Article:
One drawback of this investigation was that the measurements were performed by only one observer, but hence allowing consistency. It has to be taken under consideration that this always includes the possibility of methodological bias.
Another limitation is the lack of information concerning the human mandible specimens that were investigated. There is no additional information about the anatomical specimen available because no recordings were found.
Most of the investigated studies mentioned above lack of certain specifics like age, gender, or race of the human mandibles. Some even failed to mention whether the investigated individuals were dentate or edentulous. This makes a data comparability difficult.
An advantage of this study was the use of CT, giving its higher accuracy of the determining anatomical structures compared with conventional panoramic radiographs.35 Additionally, the use of prosthetically untreated human mandibles presents a model with an authentic resorption pattern of the alveolar crest, which is often found in patients' previous implant insertion.
The AL of the mandibular canal is an aberrant anatomical variation that needs to be kept in mind during implant insertion in the anterior part of the mandible. Prevalence of the loop is high at 97.3% (n = 36), either on one side of the mandible (24.3%, n = 9) or on both sides (72.9%, n = 27). This study shows that the AL on the right side of the mandible was slightly longer (mean, 2.46 mm) compared with the left side (2.07 mm). Regarding our findings, prevalence of the AL is bilateral, but its mesial extension is subject to anatomical variety. Symmetry of the AL cannot be assumed in human mandibles.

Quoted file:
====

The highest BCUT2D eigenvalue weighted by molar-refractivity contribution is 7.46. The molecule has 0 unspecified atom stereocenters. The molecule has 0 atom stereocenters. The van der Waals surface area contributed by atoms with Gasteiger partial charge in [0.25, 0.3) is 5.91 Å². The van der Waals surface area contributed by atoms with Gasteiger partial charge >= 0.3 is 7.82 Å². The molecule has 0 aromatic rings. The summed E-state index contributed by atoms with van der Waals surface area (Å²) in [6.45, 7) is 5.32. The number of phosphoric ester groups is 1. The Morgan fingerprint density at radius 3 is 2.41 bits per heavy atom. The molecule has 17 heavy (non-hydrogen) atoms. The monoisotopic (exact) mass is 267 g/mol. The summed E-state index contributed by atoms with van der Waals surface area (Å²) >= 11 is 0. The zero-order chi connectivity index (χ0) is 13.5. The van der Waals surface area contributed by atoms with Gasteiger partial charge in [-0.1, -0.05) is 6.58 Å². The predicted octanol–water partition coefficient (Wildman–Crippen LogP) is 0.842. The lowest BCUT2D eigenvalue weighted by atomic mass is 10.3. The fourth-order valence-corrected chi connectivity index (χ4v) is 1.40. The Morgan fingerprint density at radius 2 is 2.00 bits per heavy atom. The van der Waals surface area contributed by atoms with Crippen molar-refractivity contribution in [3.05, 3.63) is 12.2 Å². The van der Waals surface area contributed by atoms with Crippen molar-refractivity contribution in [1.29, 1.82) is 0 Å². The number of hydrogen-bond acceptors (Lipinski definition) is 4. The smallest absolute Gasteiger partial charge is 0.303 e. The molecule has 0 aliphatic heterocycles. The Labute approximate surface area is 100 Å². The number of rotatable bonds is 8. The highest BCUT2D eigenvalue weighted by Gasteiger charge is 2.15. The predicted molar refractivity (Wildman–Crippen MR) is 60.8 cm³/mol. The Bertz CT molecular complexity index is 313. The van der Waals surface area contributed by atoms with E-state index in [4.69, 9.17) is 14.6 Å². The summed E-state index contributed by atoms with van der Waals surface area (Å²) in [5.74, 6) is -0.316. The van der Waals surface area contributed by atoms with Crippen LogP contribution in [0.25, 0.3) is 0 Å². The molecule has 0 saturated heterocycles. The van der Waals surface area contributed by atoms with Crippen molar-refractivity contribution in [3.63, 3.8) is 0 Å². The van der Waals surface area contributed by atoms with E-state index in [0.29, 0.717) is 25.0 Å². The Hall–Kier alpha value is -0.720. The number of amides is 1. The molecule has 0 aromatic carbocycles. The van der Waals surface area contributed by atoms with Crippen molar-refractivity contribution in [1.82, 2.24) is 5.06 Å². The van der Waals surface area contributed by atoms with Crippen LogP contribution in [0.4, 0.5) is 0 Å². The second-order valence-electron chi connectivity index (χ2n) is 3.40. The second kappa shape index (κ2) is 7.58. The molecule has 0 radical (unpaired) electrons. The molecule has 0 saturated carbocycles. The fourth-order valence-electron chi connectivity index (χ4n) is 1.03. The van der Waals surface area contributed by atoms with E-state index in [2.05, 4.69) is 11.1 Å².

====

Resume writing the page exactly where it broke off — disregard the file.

A long AL was defined as a loop longer than 2.0 mm and was found in 71.6% of investigated cases. In 91.9% of all examined subjects, ALs were found to be 4.0 mm or less in length. According to those findings, a safety distance of 5.0 mm (AL: 4.0 mm, safety distance: 1.0 mm) mesial to the mental foramen for implant insertion in the anterior mandible is recommended to avoid neurovascular sequelae.
The use of 3-dimensional imaging methods like CT or CBCT is advised during presurgical planning phase if the course of the AL is not clearly identifiable on conventional panoramic radiographs.
The authors claim to have no financial interest, either directly or indirectly, in the products or information listed in the article.
This investigation was started on the basis of the “Recommendations for the Care of Human Remains in Museums and Collections1” and “Guidance for the care of human remains in museums2” upon approval by the Department of Anatomy Innsbruck, Austria, the Department of Anatomy, Salzburg, Austria, and the Paracelsus Medical University, Salzburg, Austria.